Our JV2 programme demonstrates the integration of every area of dance production into our educational programme. It nurtures talented and versatile performers, as well as young costume and lighting designers, who together collaborate on our touring productions. We have also established relationships with Wimbledon College of Art and Rose Bruford College to offer placement opportunities for young artists to develop their work in a supportive and professional environment.

Young choreographers are commissioned each year to create new work, giving them the creative freedom to work with a company of dancers. They have free rehearsal space for research and development, full production support and professional marketing for nationwide performances at small to mid-scale venues in a spring tour.

The choreographers commissioned to work on JV2 are our dancers who are supported through our talent development initiatives. They do this at the same time as being a performer, or as they develop their own company or return to dance after having a family or a career break.

Initiatives at every level

Two years ago we set up JVIntensive, aimed at dancers who wish to extend their skills to engage their entire capacity physically, vocally, emotionally and conceptually. Over six or ten weeks (depending on which option a student chooses), the programme offers training for up to eight hours a day in a multitude of skills. They then go on to hone their dance theatre skills or explore more theatrical and choreographic work to take back into their own teaching contexts.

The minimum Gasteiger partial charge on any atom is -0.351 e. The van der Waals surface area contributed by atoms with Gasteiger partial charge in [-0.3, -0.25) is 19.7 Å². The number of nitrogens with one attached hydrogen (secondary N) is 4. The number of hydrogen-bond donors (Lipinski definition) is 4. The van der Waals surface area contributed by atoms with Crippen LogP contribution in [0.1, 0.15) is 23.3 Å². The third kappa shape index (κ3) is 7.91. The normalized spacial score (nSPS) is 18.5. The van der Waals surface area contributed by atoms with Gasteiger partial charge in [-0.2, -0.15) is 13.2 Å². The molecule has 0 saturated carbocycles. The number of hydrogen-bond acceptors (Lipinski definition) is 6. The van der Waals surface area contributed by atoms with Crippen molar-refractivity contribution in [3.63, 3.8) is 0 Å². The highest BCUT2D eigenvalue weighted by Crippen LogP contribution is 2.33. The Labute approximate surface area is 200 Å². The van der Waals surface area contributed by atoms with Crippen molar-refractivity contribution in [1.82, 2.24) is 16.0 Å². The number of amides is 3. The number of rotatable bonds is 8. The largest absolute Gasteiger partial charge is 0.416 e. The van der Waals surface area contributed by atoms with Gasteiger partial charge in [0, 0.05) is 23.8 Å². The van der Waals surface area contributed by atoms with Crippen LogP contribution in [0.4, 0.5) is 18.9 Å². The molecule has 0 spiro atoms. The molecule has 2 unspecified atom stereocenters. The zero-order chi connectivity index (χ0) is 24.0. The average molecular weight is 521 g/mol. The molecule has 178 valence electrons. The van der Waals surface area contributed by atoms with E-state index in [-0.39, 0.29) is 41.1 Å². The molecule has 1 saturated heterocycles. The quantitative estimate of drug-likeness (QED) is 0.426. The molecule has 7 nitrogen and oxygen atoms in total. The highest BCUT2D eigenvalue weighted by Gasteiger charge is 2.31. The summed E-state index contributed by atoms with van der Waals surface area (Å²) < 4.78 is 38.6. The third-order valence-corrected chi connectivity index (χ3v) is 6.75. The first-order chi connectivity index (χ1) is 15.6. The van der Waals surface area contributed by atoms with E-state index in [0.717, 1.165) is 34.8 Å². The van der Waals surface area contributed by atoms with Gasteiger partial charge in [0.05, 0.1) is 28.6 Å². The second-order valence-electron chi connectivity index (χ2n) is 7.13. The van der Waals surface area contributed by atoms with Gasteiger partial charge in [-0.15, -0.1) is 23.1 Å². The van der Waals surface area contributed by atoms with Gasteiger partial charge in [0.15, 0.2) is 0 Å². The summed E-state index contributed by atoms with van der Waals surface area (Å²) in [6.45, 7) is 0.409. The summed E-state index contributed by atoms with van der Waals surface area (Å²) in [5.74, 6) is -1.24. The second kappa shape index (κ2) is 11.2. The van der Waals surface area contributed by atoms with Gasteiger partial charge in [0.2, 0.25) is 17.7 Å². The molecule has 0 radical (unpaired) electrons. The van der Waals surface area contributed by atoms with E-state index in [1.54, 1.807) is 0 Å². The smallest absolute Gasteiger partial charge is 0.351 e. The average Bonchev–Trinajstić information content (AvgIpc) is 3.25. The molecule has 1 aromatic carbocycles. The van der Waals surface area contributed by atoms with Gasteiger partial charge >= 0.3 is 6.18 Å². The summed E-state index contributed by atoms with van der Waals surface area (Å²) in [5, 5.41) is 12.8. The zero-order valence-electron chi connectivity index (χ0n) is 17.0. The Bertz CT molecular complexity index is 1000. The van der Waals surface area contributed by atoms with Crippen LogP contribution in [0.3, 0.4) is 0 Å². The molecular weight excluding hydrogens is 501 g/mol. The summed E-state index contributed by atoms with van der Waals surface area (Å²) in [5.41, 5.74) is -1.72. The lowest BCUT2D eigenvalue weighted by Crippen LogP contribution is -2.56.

The aim is to develop well-rounded and observant performers, with the ten-week extended programme offering more choreographic exploration and development for those interested in creating their own work or developing work specifically for auditions and showreels. The programme now stretches into continental Europe with the recent affiliation to The Institute of the Arts, Barcelona.

Our work includes initiatives and programmes that cover school curriculum workshops, masterclasses, residencies and long creation projects for various levels from children to professionals. All this, along with the company’s commitment to the training of office staff, means that education operates at every level of the company and across the local, national and international communities.

From an educational perspective, the impact of our education programme has been life-changing for many individuals. 83% of graduates from our training programmes are currently employed in the sector as dancers, education facilitators or choreographers, with some directly employed by us.

The education programme provides a talent stream that feeds the company’s sustainability and also extends our income streams and opportunities to form strategic partnerships with health authorities, venue partners, other educational institutions and businesses.

Lauren Baldock is Education Manager at Jasmin Vardimon Company.